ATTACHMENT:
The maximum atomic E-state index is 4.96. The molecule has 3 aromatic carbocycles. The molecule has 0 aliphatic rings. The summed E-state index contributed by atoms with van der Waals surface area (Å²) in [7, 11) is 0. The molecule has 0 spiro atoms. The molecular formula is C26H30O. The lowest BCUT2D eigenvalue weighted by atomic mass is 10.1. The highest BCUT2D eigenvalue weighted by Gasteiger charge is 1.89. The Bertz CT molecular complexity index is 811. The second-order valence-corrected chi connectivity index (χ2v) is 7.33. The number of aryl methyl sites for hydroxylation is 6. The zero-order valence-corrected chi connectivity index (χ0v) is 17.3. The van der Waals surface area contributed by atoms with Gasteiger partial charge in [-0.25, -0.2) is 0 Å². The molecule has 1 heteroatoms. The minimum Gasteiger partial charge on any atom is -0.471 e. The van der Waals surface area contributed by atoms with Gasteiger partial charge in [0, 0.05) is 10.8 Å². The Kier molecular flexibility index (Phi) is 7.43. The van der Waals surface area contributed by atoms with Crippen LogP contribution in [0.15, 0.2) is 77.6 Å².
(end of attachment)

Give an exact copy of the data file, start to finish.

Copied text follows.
The maximum atomic E-state index is 4.96. The molecule has 3 aromatic carbocycles. The molecule has 0 aliphatic rings. The summed E-state index contributed by atoms with van der Waals surface area (Å²) in [7, 11) is 0. The molecule has 0 spiro atoms. The molecular formula is C26H30O. The lowest BCUT2D eigenvalue weighted by atomic mass is 10.1. The highest BCUT2D eigenvalue weighted by Gasteiger charge is 1.89. The Bertz CT molecular complexity index is 811. The second-order valence-corrected chi connectivity index (χ2v) is 7.33. The number of aryl methyl sites for hydroxylation is 6. The zero-order valence-corrected chi connectivity index (χ0v) is 17.3. The van der Waals surface area contributed by atoms with Gasteiger partial charge in [-0.25, -0.2) is 0 Å². The molecule has 1 heteroatoms. The minimum Gasteiger partial charge on any atom is -0.471 e. The van der Waals surface area contributed by atoms with Gasteiger partial charge in [0, 0.05) is 10.8 Å². The Kier molecular flexibility index (Phi) is 7.43. The van der Waals surface area contributed by atoms with Crippen LogP contribution in [0.15, 0.2) is 77.6 Å².